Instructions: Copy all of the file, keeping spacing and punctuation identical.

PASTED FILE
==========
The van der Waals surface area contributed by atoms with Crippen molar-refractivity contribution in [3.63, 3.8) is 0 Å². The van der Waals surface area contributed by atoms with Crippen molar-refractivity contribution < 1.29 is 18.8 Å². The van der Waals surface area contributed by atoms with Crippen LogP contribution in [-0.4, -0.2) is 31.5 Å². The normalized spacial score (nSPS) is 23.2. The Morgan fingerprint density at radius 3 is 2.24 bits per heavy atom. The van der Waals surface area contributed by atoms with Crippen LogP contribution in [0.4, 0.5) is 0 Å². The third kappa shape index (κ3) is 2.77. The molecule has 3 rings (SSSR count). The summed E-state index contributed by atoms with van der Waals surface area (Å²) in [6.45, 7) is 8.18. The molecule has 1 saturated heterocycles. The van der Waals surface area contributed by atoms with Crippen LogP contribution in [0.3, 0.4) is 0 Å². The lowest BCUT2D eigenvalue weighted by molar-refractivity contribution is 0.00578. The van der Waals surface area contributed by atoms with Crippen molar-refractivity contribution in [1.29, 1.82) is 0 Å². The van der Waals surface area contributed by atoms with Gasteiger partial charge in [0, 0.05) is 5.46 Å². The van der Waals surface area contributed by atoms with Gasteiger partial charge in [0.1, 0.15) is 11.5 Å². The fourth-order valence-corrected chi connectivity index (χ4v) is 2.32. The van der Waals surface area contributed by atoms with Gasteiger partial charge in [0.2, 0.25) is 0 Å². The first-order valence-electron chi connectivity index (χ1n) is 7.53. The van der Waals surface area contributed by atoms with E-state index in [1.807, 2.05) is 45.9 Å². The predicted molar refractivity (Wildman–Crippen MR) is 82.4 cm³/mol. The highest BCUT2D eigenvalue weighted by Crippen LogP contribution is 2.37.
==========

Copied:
The van der Waals surface area contributed by atoms with Crippen molar-refractivity contribution in [3.63, 3.8) is 0 Å². The van der Waals surface area contributed by atoms with Crippen molar-refractivity contribution < 1.29 is 18.8 Å². The van der Waals surface area contributed by atoms with Crippen LogP contribution in [-0.4, -0.2) is 31.5 Å². The normalized spacial score (nSPS) is 23.2. The Morgan fingerprint density at radius 3 is 2.24 bits per heavy atom. The van der Waals surface area contributed by atoms with Crippen LogP contribution in [0.4, 0.5) is 0 Å². The third kappa shape index (κ3) is 2.77. The molecule has 3 rings (SSSR count). The summed E-state index contributed by atoms with van der Waals surface area (Å²) in [6.45, 7) is 8.18. The molecule has 1 saturated heterocycles. The van der Waals surface area contributed by atoms with Crippen LogP contribution in [0.3, 0.4) is 0 Å². The lowest BCUT2D eigenvalue weighted by molar-refractivity contribution is 0.00578. The van der Waals surface area contributed by atoms with Crippen molar-refractivity contribution in [1.29, 1.82) is 0 Å². The van der Waals surface area contributed by atoms with Gasteiger partial charge in [0, 0.05) is 5.46 Å². The van der Waals surface area contributed by atoms with Gasteiger partial charge in [0.1, 0.15) is 11.5 Å². The fourth-order valence-corrected chi connectivity index (χ4v) is 2.32. The van der Waals surface area contributed by atoms with Gasteiger partial charge in [0.2, 0.25) is 0 Å². The first-order valence-electron chi connectivity index (χ1n) is 7.53. The van der Waals surface area contributed by atoms with E-state index in [1.807, 2.05) is 45.9 Å². The predicted molar refractivity (Wildman–Crippen MR) is 82.4 cm³/mol. The highest BCUT2D eigenvalue weighted by Crippen LogP contribution is 2.37.